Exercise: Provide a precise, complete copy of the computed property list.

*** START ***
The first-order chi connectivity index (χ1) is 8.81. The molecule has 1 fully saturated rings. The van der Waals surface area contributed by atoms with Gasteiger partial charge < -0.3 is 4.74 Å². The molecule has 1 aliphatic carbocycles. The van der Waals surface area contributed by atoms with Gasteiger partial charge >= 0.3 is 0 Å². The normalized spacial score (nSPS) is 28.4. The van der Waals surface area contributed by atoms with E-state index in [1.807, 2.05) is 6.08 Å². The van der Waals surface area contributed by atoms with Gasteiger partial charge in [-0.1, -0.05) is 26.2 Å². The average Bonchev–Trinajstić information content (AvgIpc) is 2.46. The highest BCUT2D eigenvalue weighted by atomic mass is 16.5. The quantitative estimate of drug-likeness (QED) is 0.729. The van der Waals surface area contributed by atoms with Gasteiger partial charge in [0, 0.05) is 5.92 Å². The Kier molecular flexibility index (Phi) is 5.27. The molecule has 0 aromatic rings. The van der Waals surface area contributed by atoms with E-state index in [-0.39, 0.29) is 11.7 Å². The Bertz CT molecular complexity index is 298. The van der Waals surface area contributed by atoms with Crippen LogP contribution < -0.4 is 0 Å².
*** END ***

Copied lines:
The first-order chi connectivity index (χ1) is 8.81. The molecule has 1 fully saturated rings. The van der Waals surface area contributed by atoms with Gasteiger partial charge < -0.3 is 4.74 Å². The molecule has 1 aliphatic carbocycles. The van der Waals surface area contributed by atoms with Gasteiger partial charge >= 0.3 is 0 Å². The normalized spacial score (nSPS) is 28.4. The van der Waals surface area contributed by atoms with E-state index in [1.807, 2.05) is 6.08 Å². The van der Waals surface area contributed by atoms with Gasteiger partial charge in [-0.1, -0.05) is 26.2 Å². The average Bonchev–Trinajstić information content (AvgIpc) is 2.46. The highest BCUT2D eigenvalue weighted by atomic mass is 16.5. The quantitative estimate of drug-likeness (QED) is 0.729. The van der Waals surface area contributed by atoms with Gasteiger partial charge in [0, 0.05) is 5.92 Å². The Kier molecular flexibility index (Phi) is 5.27. The molecule has 0 aromatic rings. The van der Waals surface area contributed by atoms with E-state index in [-0.39, 0.29) is 11.7 Å². The Bertz CT molecular complexity index is 298. The van der Waals surface area contributed by atoms with Crippen LogP contribution < -0.4 is 0 Å².